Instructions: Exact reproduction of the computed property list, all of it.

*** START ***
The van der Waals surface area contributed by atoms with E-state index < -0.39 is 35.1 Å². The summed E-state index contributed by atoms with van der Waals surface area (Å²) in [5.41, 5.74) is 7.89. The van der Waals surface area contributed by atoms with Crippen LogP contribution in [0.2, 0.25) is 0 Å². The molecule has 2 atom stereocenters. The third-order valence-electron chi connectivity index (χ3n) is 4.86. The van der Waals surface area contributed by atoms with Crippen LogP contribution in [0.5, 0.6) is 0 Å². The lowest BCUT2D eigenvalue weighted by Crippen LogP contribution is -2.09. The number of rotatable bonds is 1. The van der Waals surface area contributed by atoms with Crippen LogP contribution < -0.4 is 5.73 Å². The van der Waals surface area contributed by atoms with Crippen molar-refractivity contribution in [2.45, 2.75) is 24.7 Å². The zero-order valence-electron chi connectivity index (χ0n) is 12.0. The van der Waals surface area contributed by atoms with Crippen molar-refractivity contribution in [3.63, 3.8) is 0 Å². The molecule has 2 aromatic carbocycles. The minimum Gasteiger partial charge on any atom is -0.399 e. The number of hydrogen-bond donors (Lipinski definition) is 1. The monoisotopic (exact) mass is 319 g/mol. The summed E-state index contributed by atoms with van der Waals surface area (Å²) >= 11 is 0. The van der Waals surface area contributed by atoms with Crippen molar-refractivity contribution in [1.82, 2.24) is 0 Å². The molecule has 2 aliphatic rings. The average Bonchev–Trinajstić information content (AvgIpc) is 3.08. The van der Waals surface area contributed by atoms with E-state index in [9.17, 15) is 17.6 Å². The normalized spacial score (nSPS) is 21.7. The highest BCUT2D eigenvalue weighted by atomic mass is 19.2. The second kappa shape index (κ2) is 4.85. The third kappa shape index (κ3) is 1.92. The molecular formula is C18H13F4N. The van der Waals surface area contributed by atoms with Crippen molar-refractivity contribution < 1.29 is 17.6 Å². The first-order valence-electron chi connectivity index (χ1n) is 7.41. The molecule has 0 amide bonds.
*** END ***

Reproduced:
The van der Waals surface area contributed by atoms with E-state index < -0.39 is 35.1 Å². The summed E-state index contributed by atoms with van der Waals surface area (Å²) in [5.41, 5.74) is 7.89. The van der Waals surface area contributed by atoms with Crippen LogP contribution in [0.2, 0.25) is 0 Å². The molecule has 2 atom stereocenters. The third-order valence-electron chi connectivity index (χ3n) is 4.86. The van der Waals surface area contributed by atoms with Crippen LogP contribution in [0.5, 0.6) is 0 Å². The lowest BCUT2D eigenvalue weighted by Crippen LogP contribution is -2.09. The number of rotatable bonds is 1. The van der Waals surface area contributed by atoms with Crippen LogP contribution < -0.4 is 5.73 Å². The van der Waals surface area contributed by atoms with Crippen molar-refractivity contribution in [2.45, 2.75) is 24.7 Å². The zero-order valence-electron chi connectivity index (χ0n) is 12.0. The van der Waals surface area contributed by atoms with Crippen molar-refractivity contribution in [3.63, 3.8) is 0 Å². The molecule has 2 aromatic carbocycles. The minimum Gasteiger partial charge on any atom is -0.399 e. The number of hydrogen-bond donors (Lipinski definition) is 1. The monoisotopic (exact) mass is 319 g/mol. The summed E-state index contributed by atoms with van der Waals surface area (Å²) >= 11 is 0. The van der Waals surface area contributed by atoms with Crippen molar-refractivity contribution in [1.82, 2.24) is 0 Å². The molecule has 2 aliphatic rings. The average Bonchev–Trinajstić information content (AvgIpc) is 3.08. The van der Waals surface area contributed by atoms with E-state index in [9.17, 15) is 17.6 Å². The normalized spacial score (nSPS) is 21.7. The highest BCUT2D eigenvalue weighted by atomic mass is 19.2. The second kappa shape index (κ2) is 4.85. The third kappa shape index (κ3) is 1.92. The molecular formula is C18H13F4N. The van der Waals surface area contributed by atoms with Crippen molar-refractivity contribution < 1.29 is 17.6 Å². The first-order valence-electron chi connectivity index (χ1n) is 7.41. The molecule has 0 amide bonds.